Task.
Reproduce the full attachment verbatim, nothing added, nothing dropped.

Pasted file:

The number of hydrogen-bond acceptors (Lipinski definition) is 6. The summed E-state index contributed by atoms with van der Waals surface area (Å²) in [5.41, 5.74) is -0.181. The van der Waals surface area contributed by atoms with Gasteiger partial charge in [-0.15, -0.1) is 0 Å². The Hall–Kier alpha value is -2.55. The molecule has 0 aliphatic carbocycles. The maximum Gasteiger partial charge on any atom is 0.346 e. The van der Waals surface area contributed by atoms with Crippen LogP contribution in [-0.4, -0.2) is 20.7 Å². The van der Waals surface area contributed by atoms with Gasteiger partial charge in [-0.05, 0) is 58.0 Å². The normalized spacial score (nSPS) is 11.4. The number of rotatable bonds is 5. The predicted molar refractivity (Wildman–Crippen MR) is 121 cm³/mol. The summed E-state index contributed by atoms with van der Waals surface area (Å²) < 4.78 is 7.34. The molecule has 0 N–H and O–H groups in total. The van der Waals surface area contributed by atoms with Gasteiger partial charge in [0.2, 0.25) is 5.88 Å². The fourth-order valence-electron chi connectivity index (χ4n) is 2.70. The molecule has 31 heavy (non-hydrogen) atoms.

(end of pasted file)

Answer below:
The number of hydrogen-bond acceptors (Lipinski definition) is 6. The summed E-state index contributed by atoms with van der Waals surface area (Å²) in [5.41, 5.74) is -0.181. The van der Waals surface area contributed by atoms with Gasteiger partial charge in [-0.15, -0.1) is 0 Å². The Hall–Kier alpha value is -2.55. The molecule has 0 aliphatic carbocycles. The maximum Gasteiger partial charge on any atom is 0.346 e. The van der Waals surface area contributed by atoms with Crippen LogP contribution in [-0.4, -0.2) is 20.7 Å². The van der Waals surface area contributed by atoms with Gasteiger partial charge in [-0.05, 0) is 58.0 Å². The normalized spacial score (nSPS) is 11.4. The number of rotatable bonds is 5. The predicted molar refractivity (Wildman–Crippen MR) is 121 cm³/mol. The summed E-state index contributed by atoms with van der Waals surface area (Å²) < 4.78 is 7.34. The molecule has 0 N–H and O–H groups in total. The van der Waals surface area contributed by atoms with Gasteiger partial charge in [0.2, 0.25) is 5.88 Å². The fourth-order valence-electron chi connectivity index (χ4n) is 2.70. The molecule has 31 heavy (non-hydrogen) atoms.